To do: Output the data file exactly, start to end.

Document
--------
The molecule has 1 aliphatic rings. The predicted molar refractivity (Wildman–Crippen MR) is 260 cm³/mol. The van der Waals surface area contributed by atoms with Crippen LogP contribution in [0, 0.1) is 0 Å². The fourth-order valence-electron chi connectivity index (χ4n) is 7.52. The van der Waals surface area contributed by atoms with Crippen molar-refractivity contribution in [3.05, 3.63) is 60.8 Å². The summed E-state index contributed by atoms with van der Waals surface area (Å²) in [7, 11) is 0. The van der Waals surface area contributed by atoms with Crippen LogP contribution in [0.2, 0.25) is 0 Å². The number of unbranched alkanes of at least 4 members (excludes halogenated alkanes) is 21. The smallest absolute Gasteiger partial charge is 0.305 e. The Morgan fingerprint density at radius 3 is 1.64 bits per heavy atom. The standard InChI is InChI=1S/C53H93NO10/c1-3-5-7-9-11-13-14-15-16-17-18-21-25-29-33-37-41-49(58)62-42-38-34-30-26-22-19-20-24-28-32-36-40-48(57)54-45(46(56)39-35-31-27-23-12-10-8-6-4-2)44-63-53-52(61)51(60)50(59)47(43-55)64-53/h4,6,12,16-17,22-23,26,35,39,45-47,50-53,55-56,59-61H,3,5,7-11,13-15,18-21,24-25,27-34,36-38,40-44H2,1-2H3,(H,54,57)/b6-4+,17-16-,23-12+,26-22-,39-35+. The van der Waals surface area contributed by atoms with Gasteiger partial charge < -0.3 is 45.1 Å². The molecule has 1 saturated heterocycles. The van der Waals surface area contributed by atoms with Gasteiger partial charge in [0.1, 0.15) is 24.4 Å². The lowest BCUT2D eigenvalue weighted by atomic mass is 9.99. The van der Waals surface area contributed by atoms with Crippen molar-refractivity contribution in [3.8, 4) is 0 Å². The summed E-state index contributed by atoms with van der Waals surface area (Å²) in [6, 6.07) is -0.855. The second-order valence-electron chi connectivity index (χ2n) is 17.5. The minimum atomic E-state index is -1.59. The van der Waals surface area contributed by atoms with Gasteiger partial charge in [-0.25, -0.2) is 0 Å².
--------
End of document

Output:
The molecule has 1 aliphatic rings. The predicted molar refractivity (Wildman–Crippen MR) is 260 cm³/mol. The van der Waals surface area contributed by atoms with Crippen LogP contribution in [0, 0.1) is 0 Å². The fourth-order valence-electron chi connectivity index (χ4n) is 7.52. The van der Waals surface area contributed by atoms with Crippen molar-refractivity contribution in [3.05, 3.63) is 60.8 Å². The summed E-state index contributed by atoms with van der Waals surface area (Å²) in [7, 11) is 0. The van der Waals surface area contributed by atoms with Crippen LogP contribution in [0.2, 0.25) is 0 Å². The number of unbranched alkanes of at least 4 members (excludes halogenated alkanes) is 21. The smallest absolute Gasteiger partial charge is 0.305 e. The Morgan fingerprint density at radius 3 is 1.64 bits per heavy atom. The standard InChI is InChI=1S/C53H93NO10/c1-3-5-7-9-11-13-14-15-16-17-18-21-25-29-33-37-41-49(58)62-42-38-34-30-26-22-19-20-24-28-32-36-40-48(57)54-45(46(56)39-35-31-27-23-12-10-8-6-4-2)44-63-53-52(61)51(60)50(59)47(43-55)64-53/h4,6,12,16-17,22-23,26,35,39,45-47,50-53,55-56,59-61H,3,5,7-11,13-15,18-21,24-25,27-34,36-38,40-44H2,1-2H3,(H,54,57)/b6-4+,17-16-,23-12+,26-22-,39-35+. The van der Waals surface area contributed by atoms with Gasteiger partial charge < -0.3 is 45.1 Å². The molecule has 1 saturated heterocycles. The van der Waals surface area contributed by atoms with Gasteiger partial charge in [0.1, 0.15) is 24.4 Å². The lowest BCUT2D eigenvalue weighted by atomic mass is 9.99. The van der Waals surface area contributed by atoms with Crippen molar-refractivity contribution in [3.8, 4) is 0 Å². The summed E-state index contributed by atoms with van der Waals surface area (Å²) in [6, 6.07) is -0.855. The second-order valence-electron chi connectivity index (χ2n) is 17.5. The minimum atomic E-state index is -1.59. The van der Waals surface area contributed by atoms with Gasteiger partial charge in [-0.25, -0.2) is 0 Å².